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Full Steam Ahead: Valve unwraps plans for gaming hardware

Seeding 300 beta machines to members with enough friends

Secure remote control for conventional and virtual desktops

We are halfway through a promised week of announcements from games publisher Valve, and so far it's looking interesting. On Monday the company announced its own flavor of Linux and on Wednesday it confirmed rumors that it is getting into the console industry with its own hardware.

"We have designed a high-performance prototype that’s optimized for gaming, for the living room, and for Steam. Of course, it’s also completely upgradable and open," said Valve in a statement. "This year we’re shipping just 300 of these boxes to Steam users, free of charge, for testing."

To get one of the "Steam Machines," Valve users need to have a valid profile, have at least ten friends online in the Steam community, have played a game using the Big Picture system launched last year, and apply before October 25 at the latest.

The rest of us can expect a commercially-available Steam Machine sometime next year, Valve says, and it won’t be alone in the market, promising "there will be multiple SteamOS machines to choose from, made by different manufacturers." No names have been released as yet, but the company is expected to announce at least two third-party systems using SteamOS in the coming months.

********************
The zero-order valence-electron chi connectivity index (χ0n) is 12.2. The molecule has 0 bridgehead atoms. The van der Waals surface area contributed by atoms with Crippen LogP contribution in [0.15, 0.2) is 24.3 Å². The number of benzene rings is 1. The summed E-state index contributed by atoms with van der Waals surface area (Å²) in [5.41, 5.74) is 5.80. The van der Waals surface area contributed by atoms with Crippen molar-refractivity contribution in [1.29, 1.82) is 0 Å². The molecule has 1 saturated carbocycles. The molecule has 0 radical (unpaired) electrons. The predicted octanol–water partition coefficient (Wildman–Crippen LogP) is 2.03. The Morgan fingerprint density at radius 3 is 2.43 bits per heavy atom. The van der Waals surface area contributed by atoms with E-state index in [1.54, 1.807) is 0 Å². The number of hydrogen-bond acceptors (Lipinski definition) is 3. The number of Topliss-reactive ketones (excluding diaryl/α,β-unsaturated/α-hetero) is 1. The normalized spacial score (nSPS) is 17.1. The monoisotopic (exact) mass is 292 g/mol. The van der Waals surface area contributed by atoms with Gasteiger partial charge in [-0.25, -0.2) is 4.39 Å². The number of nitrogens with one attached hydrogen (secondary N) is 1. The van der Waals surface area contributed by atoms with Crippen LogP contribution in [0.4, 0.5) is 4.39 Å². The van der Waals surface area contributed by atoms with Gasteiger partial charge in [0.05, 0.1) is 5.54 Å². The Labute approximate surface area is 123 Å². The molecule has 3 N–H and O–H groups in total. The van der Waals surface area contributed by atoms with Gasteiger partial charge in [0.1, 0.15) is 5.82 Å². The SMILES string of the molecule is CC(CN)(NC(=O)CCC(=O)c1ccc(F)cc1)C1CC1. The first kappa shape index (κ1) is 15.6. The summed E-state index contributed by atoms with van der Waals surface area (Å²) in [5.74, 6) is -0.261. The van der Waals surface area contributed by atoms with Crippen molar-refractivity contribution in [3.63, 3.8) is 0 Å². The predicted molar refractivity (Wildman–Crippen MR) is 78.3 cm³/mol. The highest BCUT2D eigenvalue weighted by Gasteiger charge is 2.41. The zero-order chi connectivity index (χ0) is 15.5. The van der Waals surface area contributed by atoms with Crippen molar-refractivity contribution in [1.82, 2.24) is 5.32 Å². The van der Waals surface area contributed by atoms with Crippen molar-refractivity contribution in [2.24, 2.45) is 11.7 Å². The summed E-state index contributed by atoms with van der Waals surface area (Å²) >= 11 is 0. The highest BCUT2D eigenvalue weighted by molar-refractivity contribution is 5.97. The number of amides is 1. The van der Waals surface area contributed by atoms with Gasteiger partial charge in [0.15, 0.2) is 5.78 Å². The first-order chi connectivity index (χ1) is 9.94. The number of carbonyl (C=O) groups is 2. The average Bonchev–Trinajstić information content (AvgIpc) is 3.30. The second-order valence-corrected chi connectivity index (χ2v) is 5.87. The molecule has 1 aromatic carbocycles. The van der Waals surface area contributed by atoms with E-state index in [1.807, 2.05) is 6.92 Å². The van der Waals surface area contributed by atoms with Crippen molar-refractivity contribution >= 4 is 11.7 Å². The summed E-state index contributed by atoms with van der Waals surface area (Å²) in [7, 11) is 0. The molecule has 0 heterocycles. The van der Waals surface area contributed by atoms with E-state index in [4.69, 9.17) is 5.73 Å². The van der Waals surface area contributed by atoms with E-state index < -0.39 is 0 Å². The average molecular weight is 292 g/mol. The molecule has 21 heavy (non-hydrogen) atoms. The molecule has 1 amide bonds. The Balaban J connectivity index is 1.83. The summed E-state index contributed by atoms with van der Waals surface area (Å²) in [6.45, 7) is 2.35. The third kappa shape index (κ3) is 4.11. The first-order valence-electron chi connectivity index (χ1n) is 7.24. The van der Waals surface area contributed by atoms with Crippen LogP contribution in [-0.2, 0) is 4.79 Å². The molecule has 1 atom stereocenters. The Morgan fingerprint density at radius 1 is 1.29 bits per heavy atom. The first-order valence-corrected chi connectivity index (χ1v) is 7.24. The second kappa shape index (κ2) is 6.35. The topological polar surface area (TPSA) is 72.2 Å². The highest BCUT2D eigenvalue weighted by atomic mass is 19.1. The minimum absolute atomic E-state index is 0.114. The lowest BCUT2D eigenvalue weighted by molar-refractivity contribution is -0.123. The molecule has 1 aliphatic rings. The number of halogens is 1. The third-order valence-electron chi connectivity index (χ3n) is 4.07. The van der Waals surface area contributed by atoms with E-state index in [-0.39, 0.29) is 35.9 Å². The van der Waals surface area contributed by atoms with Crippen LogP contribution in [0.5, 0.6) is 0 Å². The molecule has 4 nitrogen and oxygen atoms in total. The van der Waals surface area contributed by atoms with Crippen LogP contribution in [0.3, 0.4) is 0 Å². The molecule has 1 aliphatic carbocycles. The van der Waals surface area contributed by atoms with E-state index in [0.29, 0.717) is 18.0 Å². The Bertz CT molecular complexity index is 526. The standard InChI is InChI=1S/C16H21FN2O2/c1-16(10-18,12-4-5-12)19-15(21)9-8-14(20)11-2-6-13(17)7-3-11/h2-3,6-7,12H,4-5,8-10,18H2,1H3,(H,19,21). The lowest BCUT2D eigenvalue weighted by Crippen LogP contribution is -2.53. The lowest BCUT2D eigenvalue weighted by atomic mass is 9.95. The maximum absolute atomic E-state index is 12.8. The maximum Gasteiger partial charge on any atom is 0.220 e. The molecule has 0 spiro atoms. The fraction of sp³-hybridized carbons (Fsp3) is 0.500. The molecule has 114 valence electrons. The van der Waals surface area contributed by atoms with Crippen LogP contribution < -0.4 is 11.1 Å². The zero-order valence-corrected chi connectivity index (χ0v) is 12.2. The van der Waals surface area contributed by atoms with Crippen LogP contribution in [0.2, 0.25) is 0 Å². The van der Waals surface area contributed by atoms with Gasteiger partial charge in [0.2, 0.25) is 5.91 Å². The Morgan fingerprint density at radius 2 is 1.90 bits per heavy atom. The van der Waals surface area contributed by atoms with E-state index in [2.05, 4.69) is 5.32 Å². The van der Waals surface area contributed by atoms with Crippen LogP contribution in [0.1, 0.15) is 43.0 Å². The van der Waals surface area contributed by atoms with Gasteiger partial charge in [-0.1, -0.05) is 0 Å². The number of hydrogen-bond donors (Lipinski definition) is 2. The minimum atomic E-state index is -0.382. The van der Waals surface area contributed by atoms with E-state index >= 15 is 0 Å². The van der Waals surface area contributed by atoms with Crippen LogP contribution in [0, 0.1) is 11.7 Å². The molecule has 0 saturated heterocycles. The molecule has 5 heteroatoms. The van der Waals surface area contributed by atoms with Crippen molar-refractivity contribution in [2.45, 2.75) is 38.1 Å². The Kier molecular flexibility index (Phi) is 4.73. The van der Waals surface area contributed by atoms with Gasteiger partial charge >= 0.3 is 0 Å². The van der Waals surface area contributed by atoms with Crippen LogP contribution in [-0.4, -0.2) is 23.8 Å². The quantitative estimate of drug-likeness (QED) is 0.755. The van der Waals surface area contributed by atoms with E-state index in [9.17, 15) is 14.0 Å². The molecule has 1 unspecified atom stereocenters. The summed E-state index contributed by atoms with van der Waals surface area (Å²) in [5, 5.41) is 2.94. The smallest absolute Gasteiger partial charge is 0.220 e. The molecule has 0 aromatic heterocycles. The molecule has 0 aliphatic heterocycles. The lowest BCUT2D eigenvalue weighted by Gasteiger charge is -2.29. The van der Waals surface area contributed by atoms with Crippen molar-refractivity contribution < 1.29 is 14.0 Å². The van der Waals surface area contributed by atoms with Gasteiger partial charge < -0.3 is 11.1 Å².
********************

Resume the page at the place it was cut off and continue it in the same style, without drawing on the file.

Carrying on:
Beta testers can do what they like with the Steam Machine beta units, Valve said, even down to deleting the operating system entirely and using their own software on it. Similarly, SteamOS is designed to be run on whatever hardware system hobbyists can cobble together themselves and isn’t dependent on Valve's permission.

Valve said there would be a variety of games consoles out there running SteamOS and the company has "hundreds" of games ready to go on the Linux system, compared to around 3,000 available for Windows and Mac users.

The company has promised another announcement on Friday and the smart money is betting on a new version of Half Life, the immensely popular first-person shooter, probably ported to Linux. If so, dust off your Counter-Strike characters and get some practice in, because there could be a whole lot of fragging going on. ®

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